So, I wanted to share something…
I haven’t mentioned it on the site, but our family has been dealing with something for the past few years, and it has been very disorienting and emotional and hard to navigate. I had an especially hard time this winter as we were struggling to figure out a new element. I want so, so, so much to talk about it and tell you everything and connect with other parents in similar situations, and maybe I can at some point, but right now, it’s not my story to tell.
But I wanted to at least say something now because when I look at the blog or Instagram, it’s all true (we did throw a fun dinner party, we did go to the beach), those photos show such a small part of the story. And this other thing is going on with one of our children that monopolizes my heart and brain and is the #1 worry that keeps me up at night.
It sometimes helps to realize everyone has their struggles. Everyone. You’re never alone. Behind the scenes, there are career challenges, breakups, breakouts, depression, anxiety, period cramps, illness, financial difficulties, awkward parties, loss, loneliness… and, honestly, that’s not a bad thing. If the goal in life is wholeness, that’s it, right there. :)
How are you feeling these days? Do you have a secret (or not-so-secret) struggle? When life seems consuming, I think about this article’s “thin slices of joy.” Chade-Meng Tan, Google’s former happiness guru, explains his philosophy that happiness doesn’t have to be a constant overarching feeling. It can come as sweet, short moments throughout your day.
“Right now, I’m a little thirsty, so I will drink a bit of water. And when I do that, I experience a thin slice of joy both in space and time,” he told CBC News. “It’s not like ‘Yay!'” he notes in Joy on Demand. “It’s like, ‘Oh, it’s kind of nice.’ ”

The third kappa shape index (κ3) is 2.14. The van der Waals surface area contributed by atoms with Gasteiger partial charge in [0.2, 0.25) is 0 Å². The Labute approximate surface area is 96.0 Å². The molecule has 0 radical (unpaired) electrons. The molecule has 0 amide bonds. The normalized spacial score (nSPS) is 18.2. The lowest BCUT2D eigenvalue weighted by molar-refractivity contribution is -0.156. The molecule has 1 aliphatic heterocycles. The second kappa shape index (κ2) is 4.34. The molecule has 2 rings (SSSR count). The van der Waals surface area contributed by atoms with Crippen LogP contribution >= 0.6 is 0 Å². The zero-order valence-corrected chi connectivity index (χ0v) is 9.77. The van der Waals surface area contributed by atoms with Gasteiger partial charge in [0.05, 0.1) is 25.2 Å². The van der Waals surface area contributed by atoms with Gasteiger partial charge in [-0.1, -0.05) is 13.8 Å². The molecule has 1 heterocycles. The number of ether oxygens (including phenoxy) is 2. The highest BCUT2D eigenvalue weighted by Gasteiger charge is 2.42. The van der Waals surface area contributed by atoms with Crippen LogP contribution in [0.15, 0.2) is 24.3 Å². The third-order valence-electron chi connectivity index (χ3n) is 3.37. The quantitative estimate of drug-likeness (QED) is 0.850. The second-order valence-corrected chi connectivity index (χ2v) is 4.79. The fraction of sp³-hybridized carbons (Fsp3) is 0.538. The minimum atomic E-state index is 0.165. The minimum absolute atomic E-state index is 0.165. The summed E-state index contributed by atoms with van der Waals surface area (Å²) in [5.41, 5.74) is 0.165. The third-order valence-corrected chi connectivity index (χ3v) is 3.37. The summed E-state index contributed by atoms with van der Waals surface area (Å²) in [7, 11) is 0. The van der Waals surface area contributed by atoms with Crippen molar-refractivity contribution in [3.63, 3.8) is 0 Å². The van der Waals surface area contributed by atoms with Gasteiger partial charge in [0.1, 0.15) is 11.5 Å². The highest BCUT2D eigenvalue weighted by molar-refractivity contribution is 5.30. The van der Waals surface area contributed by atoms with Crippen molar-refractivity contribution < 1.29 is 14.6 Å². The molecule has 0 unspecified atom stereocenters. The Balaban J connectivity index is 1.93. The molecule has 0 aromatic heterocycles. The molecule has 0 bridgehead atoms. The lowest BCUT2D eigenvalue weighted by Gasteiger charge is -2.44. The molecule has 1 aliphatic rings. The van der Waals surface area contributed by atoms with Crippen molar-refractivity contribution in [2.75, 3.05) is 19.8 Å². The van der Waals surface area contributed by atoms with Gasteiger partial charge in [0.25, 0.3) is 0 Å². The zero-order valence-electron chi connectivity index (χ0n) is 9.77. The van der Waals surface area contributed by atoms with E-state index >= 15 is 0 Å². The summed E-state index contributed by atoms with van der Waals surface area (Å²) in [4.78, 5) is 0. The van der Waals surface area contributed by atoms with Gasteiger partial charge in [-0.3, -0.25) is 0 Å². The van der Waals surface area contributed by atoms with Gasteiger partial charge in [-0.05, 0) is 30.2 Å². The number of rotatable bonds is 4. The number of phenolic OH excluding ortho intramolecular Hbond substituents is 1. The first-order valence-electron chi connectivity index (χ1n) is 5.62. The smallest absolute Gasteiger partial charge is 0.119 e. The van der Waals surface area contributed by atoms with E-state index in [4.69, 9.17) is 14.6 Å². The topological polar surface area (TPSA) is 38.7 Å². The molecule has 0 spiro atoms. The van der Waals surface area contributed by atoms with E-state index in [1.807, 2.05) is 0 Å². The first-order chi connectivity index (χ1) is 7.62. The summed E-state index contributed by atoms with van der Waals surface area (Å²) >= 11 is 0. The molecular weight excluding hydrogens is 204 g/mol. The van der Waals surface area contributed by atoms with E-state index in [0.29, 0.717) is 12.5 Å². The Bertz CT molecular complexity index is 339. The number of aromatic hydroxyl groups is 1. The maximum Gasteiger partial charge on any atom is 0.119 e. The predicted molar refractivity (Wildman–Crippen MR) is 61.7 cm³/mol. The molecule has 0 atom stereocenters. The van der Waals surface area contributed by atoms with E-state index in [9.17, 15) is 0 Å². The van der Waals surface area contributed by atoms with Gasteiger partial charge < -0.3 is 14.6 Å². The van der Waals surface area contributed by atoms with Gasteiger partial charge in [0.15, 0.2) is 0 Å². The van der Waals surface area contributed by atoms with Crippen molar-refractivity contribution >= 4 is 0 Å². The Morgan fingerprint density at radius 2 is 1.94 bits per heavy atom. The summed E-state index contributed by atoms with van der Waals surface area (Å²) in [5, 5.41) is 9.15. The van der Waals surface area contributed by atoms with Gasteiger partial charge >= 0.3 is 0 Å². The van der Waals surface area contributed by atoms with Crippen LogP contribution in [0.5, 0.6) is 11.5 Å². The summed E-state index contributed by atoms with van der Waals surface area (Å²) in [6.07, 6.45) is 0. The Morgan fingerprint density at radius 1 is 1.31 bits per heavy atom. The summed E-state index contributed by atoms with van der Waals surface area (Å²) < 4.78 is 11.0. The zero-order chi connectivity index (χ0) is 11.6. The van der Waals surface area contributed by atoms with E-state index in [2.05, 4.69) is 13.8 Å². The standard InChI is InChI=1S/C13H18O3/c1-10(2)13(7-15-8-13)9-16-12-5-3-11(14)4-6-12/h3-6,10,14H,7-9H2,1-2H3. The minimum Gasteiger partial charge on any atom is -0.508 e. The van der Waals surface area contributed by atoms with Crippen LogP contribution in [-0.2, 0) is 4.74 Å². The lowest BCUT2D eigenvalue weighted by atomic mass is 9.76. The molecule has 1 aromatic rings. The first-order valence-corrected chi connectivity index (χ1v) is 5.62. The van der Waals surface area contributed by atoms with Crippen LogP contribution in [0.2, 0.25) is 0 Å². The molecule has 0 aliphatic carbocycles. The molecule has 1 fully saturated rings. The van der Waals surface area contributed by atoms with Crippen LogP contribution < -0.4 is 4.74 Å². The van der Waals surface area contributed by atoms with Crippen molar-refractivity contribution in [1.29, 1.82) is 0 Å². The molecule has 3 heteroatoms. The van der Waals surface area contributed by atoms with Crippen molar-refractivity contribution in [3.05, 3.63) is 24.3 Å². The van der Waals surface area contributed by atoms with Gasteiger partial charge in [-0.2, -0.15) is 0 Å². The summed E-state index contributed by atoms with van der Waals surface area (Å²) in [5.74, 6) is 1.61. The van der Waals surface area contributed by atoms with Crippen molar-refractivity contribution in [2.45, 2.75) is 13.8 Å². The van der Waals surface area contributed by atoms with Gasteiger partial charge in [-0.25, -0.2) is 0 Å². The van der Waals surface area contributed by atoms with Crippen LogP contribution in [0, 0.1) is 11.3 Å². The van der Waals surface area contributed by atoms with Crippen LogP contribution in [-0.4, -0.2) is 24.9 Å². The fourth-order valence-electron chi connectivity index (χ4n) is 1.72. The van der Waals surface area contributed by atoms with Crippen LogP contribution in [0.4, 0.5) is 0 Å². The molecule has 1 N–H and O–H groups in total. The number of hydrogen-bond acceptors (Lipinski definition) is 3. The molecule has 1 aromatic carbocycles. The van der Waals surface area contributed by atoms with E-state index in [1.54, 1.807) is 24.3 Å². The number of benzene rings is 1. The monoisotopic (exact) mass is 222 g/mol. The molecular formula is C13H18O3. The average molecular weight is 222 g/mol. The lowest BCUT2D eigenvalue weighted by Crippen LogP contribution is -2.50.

Usually these events are unremarkable: a bite of food, the sensation of stepping from a hot room to an air-conditioned room, the moment of connection in receiving a text from an old friend. Although they last two or three seconds, the moments add up, and the more you notice joy, the more you will experience joy, Tan argues. “Thin slices of joy occur in life everywhere… and once you start noticing it, something happens, you find it’s always there. Joy becomes something you can count on.” That’s because you’re familiarizing the mind with joy, he explains.
And The Book of Life agrees that simple things can be the most meaningful:
A pleasure may look very minor – eating a fig, having a bath, whispering in bed in the dark, talking to a grandparent, or scanning through old photos of when you were a child – and yet be anything but: if properly grasped and elaborated upon, these sort of activities may be among the most moving and satisfying we can have.
Whispering in the dark! That’s what life is all about. What are your thin slices of joy these days? Sending a big hug to everyone, and thank you so much for reading and understanding. xoxoxo